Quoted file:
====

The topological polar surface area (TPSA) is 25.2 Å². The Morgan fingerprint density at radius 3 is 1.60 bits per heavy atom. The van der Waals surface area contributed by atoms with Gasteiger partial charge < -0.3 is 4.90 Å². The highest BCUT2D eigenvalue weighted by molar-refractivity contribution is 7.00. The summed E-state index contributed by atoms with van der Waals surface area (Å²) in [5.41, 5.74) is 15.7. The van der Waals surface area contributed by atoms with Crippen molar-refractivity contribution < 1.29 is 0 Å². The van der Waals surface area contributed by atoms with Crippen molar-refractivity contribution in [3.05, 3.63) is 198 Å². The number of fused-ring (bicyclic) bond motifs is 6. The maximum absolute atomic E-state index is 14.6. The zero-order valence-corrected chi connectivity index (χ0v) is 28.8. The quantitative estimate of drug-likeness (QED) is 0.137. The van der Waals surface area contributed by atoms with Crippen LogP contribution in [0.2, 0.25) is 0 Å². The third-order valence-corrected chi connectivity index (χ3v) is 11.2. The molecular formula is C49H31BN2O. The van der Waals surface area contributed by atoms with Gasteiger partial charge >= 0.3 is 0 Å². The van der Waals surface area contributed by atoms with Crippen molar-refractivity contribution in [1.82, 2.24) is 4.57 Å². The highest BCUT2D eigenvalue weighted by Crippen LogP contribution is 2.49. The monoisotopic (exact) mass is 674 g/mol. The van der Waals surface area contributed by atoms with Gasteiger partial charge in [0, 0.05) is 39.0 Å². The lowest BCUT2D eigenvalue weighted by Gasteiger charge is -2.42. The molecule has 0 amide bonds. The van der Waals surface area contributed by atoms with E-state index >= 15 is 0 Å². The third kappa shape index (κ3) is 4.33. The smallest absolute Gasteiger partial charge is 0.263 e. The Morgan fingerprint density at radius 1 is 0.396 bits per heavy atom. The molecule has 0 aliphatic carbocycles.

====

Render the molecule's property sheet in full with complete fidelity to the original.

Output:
The topological polar surface area (TPSA) is 25.2 Å². The Morgan fingerprint density at radius 3 is 1.60 bits per heavy atom. The van der Waals surface area contributed by atoms with Gasteiger partial charge < -0.3 is 4.90 Å². The highest BCUT2D eigenvalue weighted by molar-refractivity contribution is 7.00. The summed E-state index contributed by atoms with van der Waals surface area (Å²) in [5.41, 5.74) is 15.7. The van der Waals surface area contributed by atoms with Crippen molar-refractivity contribution < 1.29 is 0 Å². The van der Waals surface area contributed by atoms with Crippen molar-refractivity contribution in [3.05, 3.63) is 198 Å². The number of fused-ring (bicyclic) bond motifs is 6. The maximum absolute atomic E-state index is 14.6. The zero-order valence-corrected chi connectivity index (χ0v) is 28.8. The quantitative estimate of drug-likeness (QED) is 0.137. The van der Waals surface area contributed by atoms with Crippen LogP contribution in [0.2, 0.25) is 0 Å². The third-order valence-corrected chi connectivity index (χ3v) is 11.2. The molecular formula is C49H31BN2O. The van der Waals surface area contributed by atoms with Gasteiger partial charge >= 0.3 is 0 Å². The van der Waals surface area contributed by atoms with Crippen molar-refractivity contribution in [1.82, 2.24) is 4.57 Å². The highest BCUT2D eigenvalue weighted by Crippen LogP contribution is 2.49. The monoisotopic (exact) mass is 674 g/mol. The van der Waals surface area contributed by atoms with Gasteiger partial charge in [0, 0.05) is 39.0 Å². The lowest BCUT2D eigenvalue weighted by Gasteiger charge is -2.42. The molecule has 0 amide bonds. The van der Waals surface area contributed by atoms with E-state index >= 15 is 0 Å². The third kappa shape index (κ3) is 4.33. The smallest absolute Gasteiger partial charge is 0.263 e. The Morgan fingerprint density at radius 1 is 0.396 bits per heavy atom. The molecule has 0 aliphatic carbocycles.